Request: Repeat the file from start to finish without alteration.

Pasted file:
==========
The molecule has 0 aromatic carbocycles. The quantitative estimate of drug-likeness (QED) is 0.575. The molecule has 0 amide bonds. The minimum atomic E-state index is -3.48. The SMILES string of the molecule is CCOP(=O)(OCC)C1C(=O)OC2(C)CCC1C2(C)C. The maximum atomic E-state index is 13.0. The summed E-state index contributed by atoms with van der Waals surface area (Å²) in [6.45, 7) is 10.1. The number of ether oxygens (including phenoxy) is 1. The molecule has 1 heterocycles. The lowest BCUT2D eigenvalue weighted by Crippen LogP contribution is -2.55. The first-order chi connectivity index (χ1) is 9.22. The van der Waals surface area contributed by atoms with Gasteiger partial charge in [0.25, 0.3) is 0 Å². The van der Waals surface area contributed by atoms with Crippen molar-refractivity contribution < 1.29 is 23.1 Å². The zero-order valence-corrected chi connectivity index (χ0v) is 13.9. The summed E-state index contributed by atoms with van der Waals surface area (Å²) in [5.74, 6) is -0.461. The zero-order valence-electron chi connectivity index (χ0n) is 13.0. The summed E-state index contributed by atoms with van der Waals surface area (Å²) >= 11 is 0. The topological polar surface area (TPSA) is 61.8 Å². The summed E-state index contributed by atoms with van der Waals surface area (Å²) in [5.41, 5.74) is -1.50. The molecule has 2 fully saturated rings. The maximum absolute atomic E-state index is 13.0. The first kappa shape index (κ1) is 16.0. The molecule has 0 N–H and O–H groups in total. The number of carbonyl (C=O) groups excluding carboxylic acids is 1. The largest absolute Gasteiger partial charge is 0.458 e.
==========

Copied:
The molecule has 0 aromatic carbocycles. The quantitative estimate of drug-likeness (QED) is 0.575. The molecule has 0 amide bonds. The minimum atomic E-state index is -3.48. The SMILES string of the molecule is CCOP(=O)(OCC)C1C(=O)OC2(C)CCC1C2(C)C. The maximum atomic E-state index is 13.0. The summed E-state index contributed by atoms with van der Waals surface area (Å²) in [6.45, 7) is 10.1. The number of ether oxygens (including phenoxy) is 1. The molecule has 1 heterocycles. The lowest BCUT2D eigenvalue weighted by Crippen LogP contribution is -2.55. The first-order chi connectivity index (χ1) is 9.22. The van der Waals surface area contributed by atoms with Gasteiger partial charge in [0.25, 0.3) is 0 Å². The van der Waals surface area contributed by atoms with Crippen molar-refractivity contribution < 1.29 is 23.1 Å². The zero-order valence-corrected chi connectivity index (χ0v) is 13.9. The summed E-state index contributed by atoms with van der Waals surface area (Å²) in [5.74, 6) is -0.461. The zero-order valence-electron chi connectivity index (χ0n) is 13.0. The summed E-state index contributed by atoms with van der Waals surface area (Å²) >= 11 is 0. The topological polar surface area (TPSA) is 61.8 Å². The summed E-state index contributed by atoms with van der Waals surface area (Å²) in [5.41, 5.74) is -1.50. The molecule has 2 fully saturated rings. The maximum absolute atomic E-state index is 13.0. The first kappa shape index (κ1) is 16.0. The molecule has 0 N–H and O–H groups in total. The number of carbonyl (C=O) groups excluding carboxylic acids is 1. The largest absolute Gasteiger partial charge is 0.458 e.